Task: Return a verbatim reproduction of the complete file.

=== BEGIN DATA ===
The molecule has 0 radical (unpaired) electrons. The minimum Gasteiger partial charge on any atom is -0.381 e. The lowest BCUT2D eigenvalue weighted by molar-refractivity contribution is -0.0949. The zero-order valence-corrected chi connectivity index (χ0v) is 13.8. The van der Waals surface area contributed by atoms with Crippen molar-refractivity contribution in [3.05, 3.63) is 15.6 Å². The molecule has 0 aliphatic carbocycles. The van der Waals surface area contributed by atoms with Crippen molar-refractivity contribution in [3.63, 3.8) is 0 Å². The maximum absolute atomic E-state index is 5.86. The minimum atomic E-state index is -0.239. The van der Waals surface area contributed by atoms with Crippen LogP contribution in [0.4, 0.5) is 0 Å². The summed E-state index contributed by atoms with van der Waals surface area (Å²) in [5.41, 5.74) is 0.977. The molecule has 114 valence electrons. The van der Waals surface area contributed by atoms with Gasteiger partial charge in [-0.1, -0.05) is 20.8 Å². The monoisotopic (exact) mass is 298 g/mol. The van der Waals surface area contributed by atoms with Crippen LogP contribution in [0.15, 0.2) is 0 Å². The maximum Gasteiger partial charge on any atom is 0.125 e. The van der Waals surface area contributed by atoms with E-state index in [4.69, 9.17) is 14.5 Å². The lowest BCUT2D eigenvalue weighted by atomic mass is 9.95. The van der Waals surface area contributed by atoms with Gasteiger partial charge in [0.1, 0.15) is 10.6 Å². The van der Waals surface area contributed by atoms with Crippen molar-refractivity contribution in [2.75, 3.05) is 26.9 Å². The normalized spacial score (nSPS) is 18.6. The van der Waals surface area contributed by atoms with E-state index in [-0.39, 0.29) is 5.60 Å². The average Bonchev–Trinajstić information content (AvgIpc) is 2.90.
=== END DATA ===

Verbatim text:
The molecule has 0 radical (unpaired) electrons. The minimum Gasteiger partial charge on any atom is -0.381 e. The lowest BCUT2D eigenvalue weighted by molar-refractivity contribution is -0.0949. The zero-order valence-corrected chi connectivity index (χ0v) is 13.8. The van der Waals surface area contributed by atoms with Crippen molar-refractivity contribution in [3.05, 3.63) is 15.6 Å². The molecule has 0 aliphatic carbocycles. The van der Waals surface area contributed by atoms with Crippen molar-refractivity contribution in [3.63, 3.8) is 0 Å². The maximum absolute atomic E-state index is 5.86. The minimum atomic E-state index is -0.239. The van der Waals surface area contributed by atoms with Crippen LogP contribution in [0.4, 0.5) is 0 Å². The summed E-state index contributed by atoms with van der Waals surface area (Å²) in [5.41, 5.74) is 0.977. The molecule has 114 valence electrons. The van der Waals surface area contributed by atoms with Gasteiger partial charge in [-0.1, -0.05) is 20.8 Å². The monoisotopic (exact) mass is 298 g/mol. The van der Waals surface area contributed by atoms with Crippen LogP contribution in [0.15, 0.2) is 0 Å². The maximum Gasteiger partial charge on any atom is 0.125 e. The van der Waals surface area contributed by atoms with E-state index in [4.69, 9.17) is 14.5 Å². The lowest BCUT2D eigenvalue weighted by atomic mass is 9.95. The van der Waals surface area contributed by atoms with Gasteiger partial charge in [0.1, 0.15) is 10.6 Å². The van der Waals surface area contributed by atoms with Crippen molar-refractivity contribution in [2.75, 3.05) is 26.9 Å². The normalized spacial score (nSPS) is 18.6. The van der Waals surface area contributed by atoms with E-state index in [-0.39, 0.29) is 5.60 Å². The average Bonchev–Trinajstić information content (AvgIpc) is 2.90.